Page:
Escape Velocity

A curated Collection of Fantasy and Science Fiction Media

Time to get to know the curators from the Escape Velocity Collection! How? By asking them the questions that really matter! Let’s see what our curators have to say… 

This week’s question is:

Who is your favourite mentor character from Fantasy or Science Fiction media?

The ‘Mentor Character’ is one of my favourite tropes, so this was not an easy choice for me. In the end, I settled on Elodin from Patrick Rothfuss’s Kingkiller Chronicles. What I like about Elodin is that he is kind of a wild card. He is not the comforting old mentor who you can count on to know what is best and to make wise decisions. Instead, he is chaotic, undependable, and at times quite an ass. However, it is clear that there is much more ‘method to his madness’ than Kvothe gives him credit for. Above all, I just think he is very funny and the scenes in which he features are some of my favourite parts of the books.



This might be a case of recency bias, but I just read A Memory Called Empire and I loved the way Martine wrote Yskandr Aghavn as a mentor character. There were so many interesting twists to the way the trope was played! Some spoilers below.

Firstly, I liked that Yskandr wasn’t a separate character, but rather a force that taught Mahit from inside herself. Second, I loved that after the set up making the reader expect him to play a typical mentor role, he disappeared when Mahit needed him most – leaving her all alone in the hands of Three Seagrass, who was an equal more than a mentor. And to top it all off, when Yskandr finally returns, Mahit has already completed her journey and no longer needs him the way she did. What a beautiful way to subvert a common trope!

Jawbone O’Shaughnessey. If you’ve watched Dimension 20’s Fantasy High, you’ll know Jawbone was once a washed up, drug-dealing werewolf. He’s a wolf of the world, baby! No one knows what it’s like to go through it more than him, which is what makes him such an amazing guidance counselor. What I like most about Jawbone is what he represents: He’s not a huge character when he is first introduced. He’s just some random werewolf without health insurance the Bad Kids meet in a bar brawl. Still, they gave him a chance (albeit mostly jokingly) by telling him that their high school was looking for a guidance counselor, and because of that one conversation, he suddenly became quite a major character in the story, essentially acting as a father figure to Adaine, Kristin and Fig. It shows us that the people who help us grow the most in life are often not the ones we expect to do so.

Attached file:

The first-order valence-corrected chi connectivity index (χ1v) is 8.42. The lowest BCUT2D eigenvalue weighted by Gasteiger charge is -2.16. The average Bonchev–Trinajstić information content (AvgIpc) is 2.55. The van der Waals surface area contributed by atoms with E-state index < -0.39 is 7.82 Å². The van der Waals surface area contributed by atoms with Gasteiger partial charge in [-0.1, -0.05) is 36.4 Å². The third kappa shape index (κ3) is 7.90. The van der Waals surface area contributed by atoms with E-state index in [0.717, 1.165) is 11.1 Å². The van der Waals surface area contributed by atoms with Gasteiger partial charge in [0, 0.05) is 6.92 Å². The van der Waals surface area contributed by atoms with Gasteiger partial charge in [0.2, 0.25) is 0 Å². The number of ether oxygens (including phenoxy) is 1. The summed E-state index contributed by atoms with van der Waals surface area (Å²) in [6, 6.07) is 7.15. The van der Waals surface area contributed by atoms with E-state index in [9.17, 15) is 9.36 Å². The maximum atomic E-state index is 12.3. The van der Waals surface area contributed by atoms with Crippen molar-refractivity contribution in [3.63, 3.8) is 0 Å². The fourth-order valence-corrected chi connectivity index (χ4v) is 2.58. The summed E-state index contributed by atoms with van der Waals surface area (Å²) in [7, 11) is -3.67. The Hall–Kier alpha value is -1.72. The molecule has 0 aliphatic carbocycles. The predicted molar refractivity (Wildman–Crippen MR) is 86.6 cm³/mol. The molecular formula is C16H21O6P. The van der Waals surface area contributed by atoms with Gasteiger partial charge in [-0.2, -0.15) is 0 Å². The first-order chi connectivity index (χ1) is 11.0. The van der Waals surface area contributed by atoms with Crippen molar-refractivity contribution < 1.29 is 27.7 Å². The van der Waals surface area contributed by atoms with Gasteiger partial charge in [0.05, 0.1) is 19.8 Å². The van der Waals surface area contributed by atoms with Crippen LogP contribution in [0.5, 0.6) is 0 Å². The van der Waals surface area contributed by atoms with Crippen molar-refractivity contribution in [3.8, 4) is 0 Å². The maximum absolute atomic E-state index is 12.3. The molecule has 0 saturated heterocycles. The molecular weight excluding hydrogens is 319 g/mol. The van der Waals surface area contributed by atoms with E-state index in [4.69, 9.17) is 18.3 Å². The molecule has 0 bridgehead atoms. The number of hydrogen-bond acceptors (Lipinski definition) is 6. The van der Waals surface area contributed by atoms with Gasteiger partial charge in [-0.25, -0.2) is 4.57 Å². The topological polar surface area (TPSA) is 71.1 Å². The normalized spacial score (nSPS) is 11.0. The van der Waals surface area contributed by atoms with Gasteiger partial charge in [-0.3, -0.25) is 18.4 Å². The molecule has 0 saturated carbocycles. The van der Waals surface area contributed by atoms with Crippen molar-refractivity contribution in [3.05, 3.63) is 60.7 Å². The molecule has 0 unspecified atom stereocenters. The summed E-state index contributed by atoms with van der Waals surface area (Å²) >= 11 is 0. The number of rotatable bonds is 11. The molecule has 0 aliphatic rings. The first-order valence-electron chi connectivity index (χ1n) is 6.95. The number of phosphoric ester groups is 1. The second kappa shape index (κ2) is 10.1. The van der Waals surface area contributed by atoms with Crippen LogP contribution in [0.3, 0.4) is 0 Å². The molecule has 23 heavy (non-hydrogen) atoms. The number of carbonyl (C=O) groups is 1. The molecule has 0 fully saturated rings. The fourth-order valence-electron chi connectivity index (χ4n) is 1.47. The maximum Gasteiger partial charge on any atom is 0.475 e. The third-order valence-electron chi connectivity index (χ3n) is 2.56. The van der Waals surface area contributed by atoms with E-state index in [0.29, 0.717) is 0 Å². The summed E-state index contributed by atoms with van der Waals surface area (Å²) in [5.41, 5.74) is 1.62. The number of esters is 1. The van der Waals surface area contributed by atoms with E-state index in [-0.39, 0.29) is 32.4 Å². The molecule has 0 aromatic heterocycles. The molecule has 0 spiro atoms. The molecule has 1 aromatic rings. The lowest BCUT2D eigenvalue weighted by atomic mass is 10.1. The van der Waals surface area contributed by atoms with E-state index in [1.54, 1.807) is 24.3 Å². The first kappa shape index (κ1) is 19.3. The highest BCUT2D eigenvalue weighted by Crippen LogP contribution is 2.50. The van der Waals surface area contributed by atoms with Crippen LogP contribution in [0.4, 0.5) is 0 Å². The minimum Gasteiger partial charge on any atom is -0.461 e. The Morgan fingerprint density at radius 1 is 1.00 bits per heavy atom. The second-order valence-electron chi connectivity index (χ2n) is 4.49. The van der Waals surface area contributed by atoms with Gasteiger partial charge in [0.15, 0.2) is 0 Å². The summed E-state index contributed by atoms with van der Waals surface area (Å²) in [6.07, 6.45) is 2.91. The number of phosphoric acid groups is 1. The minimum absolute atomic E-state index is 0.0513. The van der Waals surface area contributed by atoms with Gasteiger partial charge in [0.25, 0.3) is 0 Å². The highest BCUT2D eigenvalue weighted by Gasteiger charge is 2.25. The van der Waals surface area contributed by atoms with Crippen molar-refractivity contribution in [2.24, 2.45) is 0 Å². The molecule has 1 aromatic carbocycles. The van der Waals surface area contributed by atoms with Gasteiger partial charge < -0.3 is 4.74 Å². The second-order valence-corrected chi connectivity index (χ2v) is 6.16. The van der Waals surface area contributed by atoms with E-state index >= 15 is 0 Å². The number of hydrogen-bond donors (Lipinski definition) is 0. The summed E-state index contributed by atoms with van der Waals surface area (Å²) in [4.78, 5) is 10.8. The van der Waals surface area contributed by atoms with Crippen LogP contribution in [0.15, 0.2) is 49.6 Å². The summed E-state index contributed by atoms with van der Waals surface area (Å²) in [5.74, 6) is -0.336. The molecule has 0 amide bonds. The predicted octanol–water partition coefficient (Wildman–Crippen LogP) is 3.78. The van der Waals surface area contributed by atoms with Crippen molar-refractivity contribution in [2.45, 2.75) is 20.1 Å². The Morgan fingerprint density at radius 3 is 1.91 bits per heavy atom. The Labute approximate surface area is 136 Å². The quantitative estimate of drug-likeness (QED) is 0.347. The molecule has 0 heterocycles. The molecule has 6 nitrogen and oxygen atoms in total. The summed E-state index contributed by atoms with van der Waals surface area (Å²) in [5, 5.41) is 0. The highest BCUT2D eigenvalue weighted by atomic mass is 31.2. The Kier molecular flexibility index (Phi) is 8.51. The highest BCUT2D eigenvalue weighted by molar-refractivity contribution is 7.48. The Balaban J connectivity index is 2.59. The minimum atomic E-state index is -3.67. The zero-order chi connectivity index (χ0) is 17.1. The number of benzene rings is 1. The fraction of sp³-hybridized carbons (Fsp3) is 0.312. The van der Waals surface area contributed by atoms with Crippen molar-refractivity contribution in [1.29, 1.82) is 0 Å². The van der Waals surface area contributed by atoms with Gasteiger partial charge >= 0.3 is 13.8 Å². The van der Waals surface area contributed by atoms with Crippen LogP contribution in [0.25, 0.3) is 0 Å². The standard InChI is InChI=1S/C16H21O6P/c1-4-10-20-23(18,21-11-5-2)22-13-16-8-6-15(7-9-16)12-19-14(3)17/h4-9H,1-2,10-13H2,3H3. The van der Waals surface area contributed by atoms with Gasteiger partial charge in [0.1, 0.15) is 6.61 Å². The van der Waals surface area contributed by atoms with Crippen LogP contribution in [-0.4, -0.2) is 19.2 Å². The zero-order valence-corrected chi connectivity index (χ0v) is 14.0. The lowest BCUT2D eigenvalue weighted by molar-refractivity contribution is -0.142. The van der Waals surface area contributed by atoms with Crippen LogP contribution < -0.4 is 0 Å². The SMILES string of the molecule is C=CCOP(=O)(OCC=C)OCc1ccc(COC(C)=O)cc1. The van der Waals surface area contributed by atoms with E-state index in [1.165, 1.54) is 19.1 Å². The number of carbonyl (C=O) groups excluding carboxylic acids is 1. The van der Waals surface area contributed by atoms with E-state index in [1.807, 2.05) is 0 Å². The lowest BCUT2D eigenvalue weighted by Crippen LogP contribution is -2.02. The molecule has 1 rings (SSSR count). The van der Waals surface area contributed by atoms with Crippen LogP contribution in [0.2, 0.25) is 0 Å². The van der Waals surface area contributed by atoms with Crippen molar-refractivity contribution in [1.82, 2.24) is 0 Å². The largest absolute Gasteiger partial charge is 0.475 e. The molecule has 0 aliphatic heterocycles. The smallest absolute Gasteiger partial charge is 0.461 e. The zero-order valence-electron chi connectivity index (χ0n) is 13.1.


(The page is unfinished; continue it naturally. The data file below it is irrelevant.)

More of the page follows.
I thought long and hard and then came to the conclusion that I actually don’t really like the concept of mentor characters? Instead, I prefer characters who have to figure everything out themselves. The ones who defiantly go off and do their own thing. Bonus points when those things go horribly wrong the first time and they have to overcome their own struggles, becoming wiser in the progress. To me, this is a much more interesting narrative than some other character guiding them to do the right thing. So I guess my favourite mentor characters are protagonists that are their own mentor character. Roald Dahl’s Mathilda is the first that comes to mind. I love how she finds her courage by going her own way.

I would say The Lord of the Rings’ Gandalf, at least as he is portrayed by Sir Ian McKellen in Peter Jackson’s movies.

At first glance, this might seem somewhat of a boring opinion. In many ways, Gandalf is the mentor archetype from which most other mentor characters are derived: a wise, old wizard, who eventually ‘dies’ to allow the development of the other characters. However, most of these Gandalf knockoffs miss Gandalf’s depth. Yes, he is old and wise, but at the same time he’s never quite certain of his own deeds and counsel. At times he makes mistakes. He lacks confidence – and sometimes even hope – but strives to do his best anyway and help others do the same.

Gandalf is imperfect but therefore human. And that is precisely why he is a great mentor.



Man, I had a hard time thinking of a good one, but I think I have thought of a nice duo: Burrich in the Farseer Trilogy of Robin Hobb and Hagrid in the Harry Potter series of J.K. Rowling. They are goodhearted men who (reluctantly) watch over two children who have no other adults to take that role. As Fitz and Harry grow older, their relationship with their ‘fosterfathers’ changes. The older men marvel at the personal growth of the young ones, try to protect them, get angry when they do something stupid, argue to tears, make up and become friends. Although I must say, the relationship between Burrich and Fitz has pulled my heartstrings more (read: is more painful) than that between Harry and Hagrid.

That’s it: another soul-searching question answered!

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